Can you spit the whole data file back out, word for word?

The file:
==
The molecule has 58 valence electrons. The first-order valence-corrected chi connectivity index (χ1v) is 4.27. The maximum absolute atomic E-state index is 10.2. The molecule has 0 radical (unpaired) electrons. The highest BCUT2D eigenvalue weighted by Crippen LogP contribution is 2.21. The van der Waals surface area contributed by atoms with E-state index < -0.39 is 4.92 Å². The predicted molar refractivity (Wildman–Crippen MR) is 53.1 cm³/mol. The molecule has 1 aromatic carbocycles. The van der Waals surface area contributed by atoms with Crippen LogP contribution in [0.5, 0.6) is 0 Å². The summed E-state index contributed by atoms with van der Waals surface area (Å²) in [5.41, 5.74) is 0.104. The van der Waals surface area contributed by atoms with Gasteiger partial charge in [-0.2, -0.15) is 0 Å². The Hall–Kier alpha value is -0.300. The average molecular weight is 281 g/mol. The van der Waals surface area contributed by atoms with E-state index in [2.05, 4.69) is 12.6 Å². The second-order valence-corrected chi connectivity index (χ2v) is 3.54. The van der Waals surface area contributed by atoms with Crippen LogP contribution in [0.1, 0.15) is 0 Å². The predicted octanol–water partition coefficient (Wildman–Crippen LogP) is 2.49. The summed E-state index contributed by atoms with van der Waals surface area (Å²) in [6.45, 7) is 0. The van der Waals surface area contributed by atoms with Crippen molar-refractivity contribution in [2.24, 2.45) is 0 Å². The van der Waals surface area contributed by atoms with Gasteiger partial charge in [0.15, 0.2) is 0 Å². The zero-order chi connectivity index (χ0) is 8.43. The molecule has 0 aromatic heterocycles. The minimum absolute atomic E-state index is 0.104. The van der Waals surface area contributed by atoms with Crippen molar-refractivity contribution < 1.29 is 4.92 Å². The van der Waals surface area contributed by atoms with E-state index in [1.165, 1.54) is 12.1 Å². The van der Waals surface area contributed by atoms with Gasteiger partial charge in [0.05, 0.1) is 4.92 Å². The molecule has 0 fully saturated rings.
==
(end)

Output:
The molecule has 58 valence electrons. The first-order valence-corrected chi connectivity index (χ1v) is 4.27. The maximum absolute atomic E-state index is 10.2. The molecule has 0 radical (unpaired) electrons. The highest BCUT2D eigenvalue weighted by Crippen LogP contribution is 2.21. The van der Waals surface area contributed by atoms with E-state index < -0.39 is 4.92 Å². The predicted molar refractivity (Wildman–Crippen MR) is 53.1 cm³/mol. The molecule has 1 aromatic carbocycles. The van der Waals surface area contributed by atoms with Crippen LogP contribution in [0.5, 0.6) is 0 Å². The summed E-state index contributed by atoms with van der Waals surface area (Å²) in [5.41, 5.74) is 0.104. The van der Waals surface area contributed by atoms with Gasteiger partial charge in [-0.2, -0.15) is 0 Å². The Hall–Kier alpha value is -0.300. The average molecular weight is 281 g/mol. The van der Waals surface area contributed by atoms with E-state index in [2.05, 4.69) is 12.6 Å². The second-order valence-corrected chi connectivity index (χ2v) is 3.54. The van der Waals surface area contributed by atoms with Crippen LogP contribution in [0.1, 0.15) is 0 Å². The predicted octanol–water partition coefficient (Wildman–Crippen LogP) is 2.49. The summed E-state index contributed by atoms with van der Waals surface area (Å²) in [6.45, 7) is 0. The van der Waals surface area contributed by atoms with Crippen molar-refractivity contribution in [2.24, 2.45) is 0 Å². The van der Waals surface area contributed by atoms with Gasteiger partial charge in [0.15, 0.2) is 0 Å². The zero-order chi connectivity index (χ0) is 8.43. The molecule has 0 aromatic heterocycles. The minimum absolute atomic E-state index is 0.104. The van der Waals surface area contributed by atoms with Crippen molar-refractivity contribution < 1.29 is 4.92 Å². The van der Waals surface area contributed by atoms with E-state index in [1.165, 1.54) is 12.1 Å². The van der Waals surface area contributed by atoms with Gasteiger partial charge in [0.05, 0.1) is 4.92 Å². The molecule has 0 fully saturated rings.